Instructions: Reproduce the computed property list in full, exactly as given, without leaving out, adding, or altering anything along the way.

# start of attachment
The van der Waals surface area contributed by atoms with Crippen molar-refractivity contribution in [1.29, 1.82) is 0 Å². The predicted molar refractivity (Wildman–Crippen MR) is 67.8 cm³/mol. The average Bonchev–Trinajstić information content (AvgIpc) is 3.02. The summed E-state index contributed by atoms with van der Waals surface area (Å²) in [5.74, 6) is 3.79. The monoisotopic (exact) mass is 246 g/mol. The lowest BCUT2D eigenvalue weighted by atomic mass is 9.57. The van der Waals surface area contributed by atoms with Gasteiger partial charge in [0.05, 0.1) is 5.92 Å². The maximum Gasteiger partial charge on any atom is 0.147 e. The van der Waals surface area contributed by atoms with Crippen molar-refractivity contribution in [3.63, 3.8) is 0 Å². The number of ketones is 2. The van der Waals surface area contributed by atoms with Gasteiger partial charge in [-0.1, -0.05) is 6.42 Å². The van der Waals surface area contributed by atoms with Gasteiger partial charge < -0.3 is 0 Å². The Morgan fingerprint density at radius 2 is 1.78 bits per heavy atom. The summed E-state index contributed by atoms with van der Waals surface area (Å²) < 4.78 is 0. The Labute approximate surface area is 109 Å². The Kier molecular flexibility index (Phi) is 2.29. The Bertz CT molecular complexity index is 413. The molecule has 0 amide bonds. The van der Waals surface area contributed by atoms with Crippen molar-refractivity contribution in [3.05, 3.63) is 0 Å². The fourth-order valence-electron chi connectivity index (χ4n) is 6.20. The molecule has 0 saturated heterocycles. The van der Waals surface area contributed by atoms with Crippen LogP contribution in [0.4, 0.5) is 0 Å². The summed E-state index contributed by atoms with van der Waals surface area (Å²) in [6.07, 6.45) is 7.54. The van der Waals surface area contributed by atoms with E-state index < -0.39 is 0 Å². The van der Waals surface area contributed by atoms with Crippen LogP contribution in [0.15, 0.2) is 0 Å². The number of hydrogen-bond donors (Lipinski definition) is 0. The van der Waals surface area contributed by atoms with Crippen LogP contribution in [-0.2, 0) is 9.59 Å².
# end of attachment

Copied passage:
The van der Waals surface area contributed by atoms with Crippen molar-refractivity contribution in [1.29, 1.82) is 0 Å². The predicted molar refractivity (Wildman–Crippen MR) is 67.8 cm³/mol. The average Bonchev–Trinajstić information content (AvgIpc) is 3.02. The summed E-state index contributed by atoms with van der Waals surface area (Å²) in [5.74, 6) is 3.79. The monoisotopic (exact) mass is 246 g/mol. The lowest BCUT2D eigenvalue weighted by atomic mass is 9.57. The van der Waals surface area contributed by atoms with Gasteiger partial charge in [0.05, 0.1) is 5.92 Å². The maximum Gasteiger partial charge on any atom is 0.147 e. The van der Waals surface area contributed by atoms with Crippen molar-refractivity contribution in [3.63, 3.8) is 0 Å². The number of ketones is 2. The van der Waals surface area contributed by atoms with Gasteiger partial charge in [-0.1, -0.05) is 6.42 Å². The van der Waals surface area contributed by atoms with Gasteiger partial charge < -0.3 is 0 Å². The Morgan fingerprint density at radius 2 is 1.78 bits per heavy atom. The summed E-state index contributed by atoms with van der Waals surface area (Å²) < 4.78 is 0. The Labute approximate surface area is 109 Å². The Kier molecular flexibility index (Phi) is 2.29. The Bertz CT molecular complexity index is 413. The molecule has 0 amide bonds. The van der Waals surface area contributed by atoms with Crippen molar-refractivity contribution in [3.05, 3.63) is 0 Å². The fourth-order valence-electron chi connectivity index (χ4n) is 6.20. The molecule has 0 saturated heterocycles. The van der Waals surface area contributed by atoms with Crippen LogP contribution in [0.4, 0.5) is 0 Å². The summed E-state index contributed by atoms with van der Waals surface area (Å²) in [6.07, 6.45) is 7.54. The van der Waals surface area contributed by atoms with E-state index < -0.39 is 0 Å². The van der Waals surface area contributed by atoms with Crippen LogP contribution in [0.15, 0.2) is 0 Å². The number of hydrogen-bond donors (Lipinski definition) is 0. The van der Waals surface area contributed by atoms with Crippen LogP contribution in [-0.2, 0) is 9.59 Å².